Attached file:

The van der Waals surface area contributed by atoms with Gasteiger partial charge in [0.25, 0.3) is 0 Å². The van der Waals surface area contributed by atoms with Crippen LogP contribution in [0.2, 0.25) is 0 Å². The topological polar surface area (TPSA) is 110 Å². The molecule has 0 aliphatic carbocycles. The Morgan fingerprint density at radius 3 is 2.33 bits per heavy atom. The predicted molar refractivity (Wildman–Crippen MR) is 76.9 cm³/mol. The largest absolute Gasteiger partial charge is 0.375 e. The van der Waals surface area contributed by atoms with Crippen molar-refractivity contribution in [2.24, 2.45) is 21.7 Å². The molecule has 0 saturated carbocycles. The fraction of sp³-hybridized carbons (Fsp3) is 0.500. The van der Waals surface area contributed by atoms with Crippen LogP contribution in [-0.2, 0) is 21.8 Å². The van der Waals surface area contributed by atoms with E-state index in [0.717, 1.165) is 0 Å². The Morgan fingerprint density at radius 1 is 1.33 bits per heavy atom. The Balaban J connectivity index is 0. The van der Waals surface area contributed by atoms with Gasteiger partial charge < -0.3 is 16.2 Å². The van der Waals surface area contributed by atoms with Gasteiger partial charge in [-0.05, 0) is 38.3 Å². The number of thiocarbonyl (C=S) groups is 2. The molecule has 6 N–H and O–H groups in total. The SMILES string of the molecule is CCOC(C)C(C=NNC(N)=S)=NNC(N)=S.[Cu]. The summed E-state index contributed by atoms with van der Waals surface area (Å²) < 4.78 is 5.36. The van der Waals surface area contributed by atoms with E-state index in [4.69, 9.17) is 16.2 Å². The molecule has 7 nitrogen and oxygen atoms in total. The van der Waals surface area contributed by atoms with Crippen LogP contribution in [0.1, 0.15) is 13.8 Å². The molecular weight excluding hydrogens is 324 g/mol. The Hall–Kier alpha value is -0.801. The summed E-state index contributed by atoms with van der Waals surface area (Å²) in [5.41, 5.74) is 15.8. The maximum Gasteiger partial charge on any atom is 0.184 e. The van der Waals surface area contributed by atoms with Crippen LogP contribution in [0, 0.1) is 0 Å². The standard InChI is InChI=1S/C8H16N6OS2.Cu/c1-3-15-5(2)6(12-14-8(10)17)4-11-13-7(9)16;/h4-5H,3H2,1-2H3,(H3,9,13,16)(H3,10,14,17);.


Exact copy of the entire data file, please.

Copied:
The van der Waals surface area contributed by atoms with Gasteiger partial charge in [0.25, 0.3) is 0 Å². The van der Waals surface area contributed by atoms with Crippen LogP contribution in [0.2, 0.25) is 0 Å². The topological polar surface area (TPSA) is 110 Å². The molecule has 0 aliphatic carbocycles. The Morgan fingerprint density at radius 3 is 2.33 bits per heavy atom. The predicted molar refractivity (Wildman–Crippen MR) is 76.9 cm³/mol. The largest absolute Gasteiger partial charge is 0.375 e. The van der Waals surface area contributed by atoms with Crippen molar-refractivity contribution in [2.24, 2.45) is 21.7 Å². The molecule has 0 saturated carbocycles. The fraction of sp³-hybridized carbons (Fsp3) is 0.500. The van der Waals surface area contributed by atoms with Crippen LogP contribution in [-0.2, 0) is 21.8 Å². The van der Waals surface area contributed by atoms with E-state index in [0.717, 1.165) is 0 Å². The Morgan fingerprint density at radius 1 is 1.33 bits per heavy atom. The Balaban J connectivity index is 0. The van der Waals surface area contributed by atoms with Gasteiger partial charge < -0.3 is 16.2 Å². The van der Waals surface area contributed by atoms with Gasteiger partial charge in [-0.05, 0) is 38.3 Å². The number of thiocarbonyl (C=S) groups is 2. The molecule has 6 N–H and O–H groups in total. The SMILES string of the molecule is CCOC(C)C(C=NNC(N)=S)=NNC(N)=S.[Cu]. The summed E-state index contributed by atoms with van der Waals surface area (Å²) < 4.78 is 5.36. The van der Waals surface area contributed by atoms with E-state index in [4.69, 9.17) is 16.2 Å². The molecule has 7 nitrogen and oxygen atoms in total. The van der Waals surface area contributed by atoms with Crippen LogP contribution in [0.1, 0.15) is 13.8 Å². The molecular weight excluding hydrogens is 324 g/mol. The Hall–Kier alpha value is -0.801. The summed E-state index contributed by atoms with van der Waals surface area (Å²) in [5.41, 5.74) is 15.8. The maximum Gasteiger partial charge on any atom is 0.184 e. The van der Waals surface area contributed by atoms with Crippen LogP contribution in [0, 0.1) is 0 Å². The standard InChI is InChI=1S/C8H16N6OS2.Cu/c1-3-15-5(2)6(12-14-8(10)17)4-11-13-7(9)16;/h4-5H,3H2,1-2H3,(H3,9,13,16)(H3,10,14,17);.